What are the Risk Factors for Childhood Depression?

I had untreated clinical depression starting from a young age. When I was finally diagnosed at age 27, I started trying to figure out why this had happened to me.

Why would a child suffer from depression? What are the factors that can combine to create depression in a young child? In many cases, one of the usual suspects is a family history of mental illness. But there was no such history on either side of my family. So I started looking for other explanations. Continue reading

Five Excuses that Might Prevent You from Getting Help for Depression

The Day Dream by Dante Gabriel Rossetti

The Day Dream by Dante Gabriel Rossetti

So you know you have depression, or you’re pretty sure you do, but you’re putting off doing anything about it. Procrastinating is a fairly common state of affairs for people with depression. I once put off renewing the registration for my car (before I was diagnosed with depression) and of course it expired, as they do. I ended up getting a huge ticket, about one week’s pay, because I was unlucky enough to be in front of a state cop in stop-and-go traffic. It seems really stupid now that I didn’t get it done, but I do remember the complete lack of motivation that came with my depression.

Lack of motivation is one of the ways in which depression can screw up your life, especially when it is keeping you from getting professional help for your depression. You may think you have good reasons for not getting help, but are they reasons or excuses? I don’t know if these could be considered the top five excuses, but they’re definitely the ones that I’ve heard most frequently. Continue reading

How Lincoln Survived His Depression

“No element of Lincoln’s character,” declared his colleague Henry Whitney, “was so marked, obvious and ingrained as his mysterious and profound melancholy.”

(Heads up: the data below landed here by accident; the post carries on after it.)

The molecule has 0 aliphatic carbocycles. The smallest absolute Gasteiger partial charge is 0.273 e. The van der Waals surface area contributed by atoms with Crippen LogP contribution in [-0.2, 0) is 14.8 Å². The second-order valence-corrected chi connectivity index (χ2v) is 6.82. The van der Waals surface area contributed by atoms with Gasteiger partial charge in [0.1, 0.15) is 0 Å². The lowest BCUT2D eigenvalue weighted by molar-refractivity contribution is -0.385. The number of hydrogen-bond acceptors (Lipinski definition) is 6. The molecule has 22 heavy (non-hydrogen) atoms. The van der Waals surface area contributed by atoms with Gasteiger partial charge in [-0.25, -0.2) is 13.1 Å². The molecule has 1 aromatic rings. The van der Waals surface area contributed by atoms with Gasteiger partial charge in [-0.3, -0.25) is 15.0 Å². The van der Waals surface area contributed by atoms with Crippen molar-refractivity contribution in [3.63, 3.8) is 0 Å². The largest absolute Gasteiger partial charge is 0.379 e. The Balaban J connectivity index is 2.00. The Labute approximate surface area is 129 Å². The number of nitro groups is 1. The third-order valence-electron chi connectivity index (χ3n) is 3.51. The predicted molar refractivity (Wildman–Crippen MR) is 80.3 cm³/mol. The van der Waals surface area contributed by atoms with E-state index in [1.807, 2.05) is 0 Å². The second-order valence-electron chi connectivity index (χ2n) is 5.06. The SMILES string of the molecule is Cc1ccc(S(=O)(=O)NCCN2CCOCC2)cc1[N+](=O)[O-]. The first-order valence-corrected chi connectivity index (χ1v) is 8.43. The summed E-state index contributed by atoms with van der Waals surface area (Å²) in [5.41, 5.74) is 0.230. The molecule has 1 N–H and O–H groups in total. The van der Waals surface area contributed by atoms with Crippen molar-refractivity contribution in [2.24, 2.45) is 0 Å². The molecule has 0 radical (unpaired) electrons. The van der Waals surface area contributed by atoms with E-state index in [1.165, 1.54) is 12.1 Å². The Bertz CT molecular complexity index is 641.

I’m not sure how many people know that Lincoln suffered from lifelong depression (it was essentially dismissed by an influential biographer in the 1940s), but those of us with depression could see it written clearly on his face.

As you can imagine, in the 1800s Lincoln’s options for treating his melancholy were very limited, and nearly as painful as the illness itself. Operating under the theory that melancholy was caused by an excess of black bile present in the body, the treatment regimen involved, among other tortures, bleeding, blistering, inducing vomiting and diarrhea, fasting, and mustard rubs and sweating followed by a cold bath. I’m guessing that the only reason this method saw any success was due to patients saying, “Yes, yes, I feel much better!” simply to get it to end. Continue reading

Study Reveals How Concussions Can Trigger Depression | TIME.com

Two new research projects – one published this month and another that is still preliminary – suggest why some professional football players, particularly those that get concussions, may be more vulnerable to developing depression.

For both studies, researchers focused on a group of 34 retired NFL players, aged 41 to 79 and living in north Texas.

via Study Reveals How Concussions Can Trigger Depression | TIME.com.

Activist Aaron Swartz’s suicide sparks talk about depression

The suicide last week of Aaron Swartz, a prominent Internet developer and activist, is sparking a discussion in Startupland about an issue that’s rarely publicized: the prevalence of depression in the tech community.

Swartz struggled for years with the mental health disorder, and wrote about it occasionally in his blog. “I feel ashamed to have an illness,” he wrote in a 2007 post. “It sounds absurd, but there still is an enormous stigma around being sick.”

Silicon Valley doesn’t generally nurture the sick. Especially for entrepreneurs and those helping to build their startups, the tech industry is a high-risk, high-reward environment, with 20-hour days and millions of dollars at stake.

Ben Huh, CEO of the Cheezburger Web humor empire, wrote publicly about his struggles after his first startup failed.

“I was thoroughly broke, depressed, and feeling the burden of losing hundreds of thousands of dollars of other people’s money,” he wrote in his blog. “I spent a week in my room with the lights off and cut off from the world, thinking of the best way to exit this failure. Death was a good option — and it got better by the day.”

via Activist Aaron Swartz’s suicide sparks talk about depression – Jan. 14, 2013.